Bikes 12 Jun 2024

Tested: 2024 Triumph TF 250-X reviews the 2024 Triumph TF 250-X.

Words: Trent Maher

The highly-anticipated wait for the Australian release of the 2024 Triumph TF 250-X is over. This brand new model is Triumph’s introduction into the motocross market, and MotoOnline was on location in the Central Coast region of New South Wales to put it through its paces at the national media launch.

Triumph’s TF 250-X boasts a class-leading power-to-weight ratio, designed and developed by Triumph engineers in close collaboration with the likes of Ricky Carmichael and Ivan Cervantes, along with a top-level development team in the background. For a more extensive technical rundown, view Detailed.

Image: Supplied.

To start the launch I was greeted with a perfectly manicured private track that Jeff Briggs and the Triumph Australia crew had prepared for the day. A soft, loamy layout with plenty of moisture set the scene for perfect testing conditions.

As I do with every test, I started with the bike in complete stock trim, the only changes that I made were my clutch lever position and rear brake pedal height. Hitting the freshly ripped track for the first time, it was the power that stood out to me. As I got it high into the rev range, that’s when I noticed that the TF 250-X had loads of mid to top-end power – which made sense – as the engine data sheet that Triumph provided showed us that the TF 250-X has 47 horsepower at 13,500 rpm.

I felt the suspension was a little soft on my first time out, which is to be expected as the stock setting is set for a 70 to 80-kilogram rider and I’m 90 kilograms. But that leads me to this next awesome addition, as Triumph offers additional spring rates as part of its genuine accessory catalogue, so before you pick up your bike, the dealer can change spring rates to match your weight.

Image: Supplied.

Aside from stock, we had two extra TF 250-Xs on location, one fitted with what they called, ‘medium stiffness’ and one that had ‘hard stiffness’ fitted – essentially just two different spring rates. I rode the medium set-up on my second time out and still felt like the overall feel was a little too soft for me, which led me to try the harder springs, and wow, this changed the ride characteristics of this bike. With the extra hold up I could start to push more and get a true gauge on what it can do.

Firstly the chassis, as I stated previously was super comfortable, in a well-worn boots type of way. I made no other changes to any clickers or the balance of the bike, it was bang on the money for this particular track. I could place the bike anywhere I wanted and there was no unpredictability feeling coming from the aluminium frame, which is a unique spine frame with a twin cradle. The TF 250-X comes standard with ProTaper ACF handlebars, and they provide that extra little bit of flex in the hands, which adds to the overall comfortable feel.

The engine, now this is the part all 250 riders look at when figuring out a new bike, and Triumph spent a lot of time in this department not only what they learned in testing, but also working alongside their Moto2 engine supplier program and it shows. The bulk of this power starts right from the bottom and as you climb through the rev range – so too does the torque – even right at the top of the rev range you can still feel this bike pulling as you grab that next gear.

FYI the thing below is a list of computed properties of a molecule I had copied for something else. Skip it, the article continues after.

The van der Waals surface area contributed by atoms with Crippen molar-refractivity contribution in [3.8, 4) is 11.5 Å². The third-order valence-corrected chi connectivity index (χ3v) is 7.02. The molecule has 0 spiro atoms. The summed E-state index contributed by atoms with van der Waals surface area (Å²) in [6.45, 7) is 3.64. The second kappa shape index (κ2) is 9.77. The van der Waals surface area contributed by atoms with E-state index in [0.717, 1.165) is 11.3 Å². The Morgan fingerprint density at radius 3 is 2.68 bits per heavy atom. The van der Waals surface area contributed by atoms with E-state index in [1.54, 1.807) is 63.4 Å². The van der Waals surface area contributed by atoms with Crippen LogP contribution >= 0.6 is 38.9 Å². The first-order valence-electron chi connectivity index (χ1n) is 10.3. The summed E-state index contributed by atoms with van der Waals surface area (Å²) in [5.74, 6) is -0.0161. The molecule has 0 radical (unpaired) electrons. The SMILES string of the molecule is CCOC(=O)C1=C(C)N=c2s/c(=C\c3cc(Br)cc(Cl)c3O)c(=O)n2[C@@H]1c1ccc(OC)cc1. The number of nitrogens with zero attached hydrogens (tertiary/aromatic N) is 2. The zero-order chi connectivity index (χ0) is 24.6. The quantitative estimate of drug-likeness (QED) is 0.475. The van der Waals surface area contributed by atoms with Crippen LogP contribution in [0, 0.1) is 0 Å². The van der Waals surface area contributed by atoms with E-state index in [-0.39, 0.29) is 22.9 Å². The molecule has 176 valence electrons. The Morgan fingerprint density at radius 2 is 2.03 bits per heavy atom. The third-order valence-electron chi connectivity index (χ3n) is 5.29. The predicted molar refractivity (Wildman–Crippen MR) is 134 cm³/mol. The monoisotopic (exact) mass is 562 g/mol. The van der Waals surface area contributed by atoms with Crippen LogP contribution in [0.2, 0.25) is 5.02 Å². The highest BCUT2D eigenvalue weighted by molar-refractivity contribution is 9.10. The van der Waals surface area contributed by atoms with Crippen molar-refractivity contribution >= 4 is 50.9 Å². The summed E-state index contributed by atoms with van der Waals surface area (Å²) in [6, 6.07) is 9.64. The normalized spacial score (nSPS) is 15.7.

I couldn’t find any flaws in the map setting that it comes stock with. Like all new models, the Triumph has a switch on the left side of the handlebars that you can not only change your map settings from standard, but also control the launch control, quickshifter, and traction control. I didn’t run through all the features, but I did test out the second map, which was described to us as a more mellow map. It didn’t take any power away from the bike, but made it a lot smoother off the bottom, so I could see this being a great addition for a beginner or first-time 250 rider, but it wasn’t for me, personally.

Image: Supplied.

The other feature I tried out was the quickshifter, as we know most other models have this feature that works in a way where it cuts the ignition for a split second to help select the gear. Triumph’s approach is a little different, it works in a way where it retards the timing from a sensor in the gear drum which helps select any gear at full revs. In essence, it felt more direct and you couldn’t hear the bike cutting out to change the gear. I enjoyed the quickshifter function and could see myself using it in a race setting.

At the end of the day, I got the chance to ride the only race-spec bike they had with all of the aftermarket components that Triumph offer for the new TF 250-X. It was fitted with a full Akrapovic exhaust system, a GET ignition with the WiFi tuner attachment, and an XTrig holeshot device. It was still set with the stock springs in the suspension, which as I said earlier was too soft for me, but the exhaust and the map to suit really opened up the capabilities of this engine, giving me the ability to use third gear out of corners.

Overall, I really liked the 2024 Triumph TF 250-X. It was impressive to see how much work went into the design and development, and the top-level quality finish of this motorcycle, too. I’ll be honest, I’d love to have one of these in my garage – that’s how impressed I was. It will suit the average rider right through to the top-level racer and nobody will be left disappointed.


Engine type: 249.95cc, liquid-cooled, single-cylinder, four-stroke
Bore/stroke: 78×52.3mm
Transmission: Five-speed
Starter: Electric
Clutch: Brembo hydraulic
Traction control: Yes
Launch control: Yes
Front suspension: KYB 48mm coil spring fork
Rear suspension: KYB coil shock
Front brake: Brembo 260mm disc
Rear brake: Brembo 220mm disc
Tyres: Pirelli Scorpion MX32
Weight: 104 kg (without fuel)
Price: $14,250
Availability: Available now
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